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This Coffee Has Half the Amount of a Lethal Dose of Caffeine

This Coffee Has Half the Amount of a Lethal Dose of Caffeine


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The A** Kicker coffee — which boasts 50 times more caffeine than regular coffee — is being served at an Australian cafe

Also known as the beverage of choice for college and grad school students.

If you’re the type of person who refills your Venti cup of black coffee several times every day and can’t function before that first sip of caffeine, this beverage is calling your name.The A** Kicker coffee, as its name suggests, is one of the most potent coffees out there. Available at the Viscous Coffee café in Adelaide, Australia, it has half the lethal dose of caffeine and 50 times more caffeine than your regular cup of coffee. [slideshow:1685853]​

Here’s the skinny on this dangerous drought: The A** Kicker is made with four shots of espresso, four 48-hour brewed cold drip ice cubes, 120 milliliters of 10-day brewed cold drip, and finished with four more 48-hour brewed cold drip ice cubes.

The café warns customers not to slurp this coffee down because the results could be lethal. The 8-ounce cup of coffee with 5 grams of caffeine should be drank slowly over the course of four hours. The resulting buzz (which is probably louder than a swarm of hornets), will last approximately eight to 12 hours.

“Some people love it and some are broken by it but it’s all in the name of fun,” owner Steve Bennington told The Advertiser.


Is there a legal limit for caffeine content?

The answer to that is it depends on the country. A few examples of laws related to caffeine content for food and drinks include the following:

In the United States there is a limit of 65mg of caffeine per 12 liquid ounce in beverages. This may only be for carbonated beverages. (What we call coke here in the south and my northern friends like to call pop.) There is also a limit of 200mg in pills such as Vivrin. For more info on caffeine contents in drinks check out High Caffeine Pop from 'Energy Drinks' Revealed. Also check Ask Erowid for more specifics.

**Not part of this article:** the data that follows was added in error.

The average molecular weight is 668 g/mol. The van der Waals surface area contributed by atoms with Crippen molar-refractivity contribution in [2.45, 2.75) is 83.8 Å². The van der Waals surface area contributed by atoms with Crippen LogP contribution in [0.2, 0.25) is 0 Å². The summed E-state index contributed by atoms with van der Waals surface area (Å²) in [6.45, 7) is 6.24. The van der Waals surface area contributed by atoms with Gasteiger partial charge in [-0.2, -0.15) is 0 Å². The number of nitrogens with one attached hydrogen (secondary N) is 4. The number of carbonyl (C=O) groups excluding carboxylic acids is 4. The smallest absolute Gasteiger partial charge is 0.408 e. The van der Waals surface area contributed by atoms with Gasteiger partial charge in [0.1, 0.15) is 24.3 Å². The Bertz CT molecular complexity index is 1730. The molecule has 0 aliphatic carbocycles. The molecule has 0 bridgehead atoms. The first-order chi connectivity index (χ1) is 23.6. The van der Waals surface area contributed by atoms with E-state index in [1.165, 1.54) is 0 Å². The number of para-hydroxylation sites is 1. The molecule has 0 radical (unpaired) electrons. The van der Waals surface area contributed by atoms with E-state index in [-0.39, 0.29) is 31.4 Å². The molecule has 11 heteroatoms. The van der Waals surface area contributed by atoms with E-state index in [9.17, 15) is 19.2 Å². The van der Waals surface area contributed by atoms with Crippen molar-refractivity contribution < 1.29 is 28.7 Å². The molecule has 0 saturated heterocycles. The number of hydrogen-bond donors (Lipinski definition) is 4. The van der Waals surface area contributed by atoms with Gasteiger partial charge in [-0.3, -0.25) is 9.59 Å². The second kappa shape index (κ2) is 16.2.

Here is the FDA regulation text:

CHAPTER I--FOOD AND DRUG ADMINISTRATION, DEPARTMENT OF HEALTH AND HUMAN
SERVICES (CONTINUED)

PART 182--SUBSTANCES GENERALLY RECOGNIZED AS SAFE--Table of Contents

Subpart B--Multiple Purpose GRAS Food Substances

(a) Product. Caffeine.
(b) Tolerance. 0.02 percent.
(c) Limitations, restrictions, or explanation. This substance is
generally recognized as safe when used in cola-type beverages in
accordance with good manufacturing practice.

This text is available at the GPO web site. Essentially what this means is that for a drink or food to fall within the FDA's guidelines 68 mgs per 12 oz is acceptable. Some drinks do have more. Most if not all energy drinks are legally classified as supplements. Supplements (vitamins and such) have a much lower oversight than food and drugs.

Natural caffeine levels are also exempt from these regulations so coffee based drinks may have more caffeine than the limit without being classified as a supplement.

Australia has a limit of Australia 145mg of caffeine per liter for non-energy drinks which they refer to as "formulated caffeinated beverage" for legal purposes. Formulated caffeinated beverages can contain up to 320 mg/L of caffeine but not less than 145 mg/L of caffeine.

In parts of Northern Thailand it is completely illegal. It was outlawed as a precursor to meth.


Is there a legal limit for caffeine content?

The answer to that is it depends on the country. A few examples of laws related to caffeine content for food and drinks include the following:

In the United States there is a limit of 65mg of caffeine per 12 liquid ounce in beverages. This may only be for carbonated beverages. (What we call coke here in the south and my northern friends like to call pop.) There is also a limit of 200mg in pills such as Vivrin. For more info on caffeine contents in drinks check out High Caffeine Pop from 'Energy Drinks' Revealed. Also check Ask Erowid for more specifics.

Here is the FDA regulation text:

CHAPTER I--FOOD AND DRUG ADMINISTRATION, DEPARTMENT OF HEALTH AND HUMAN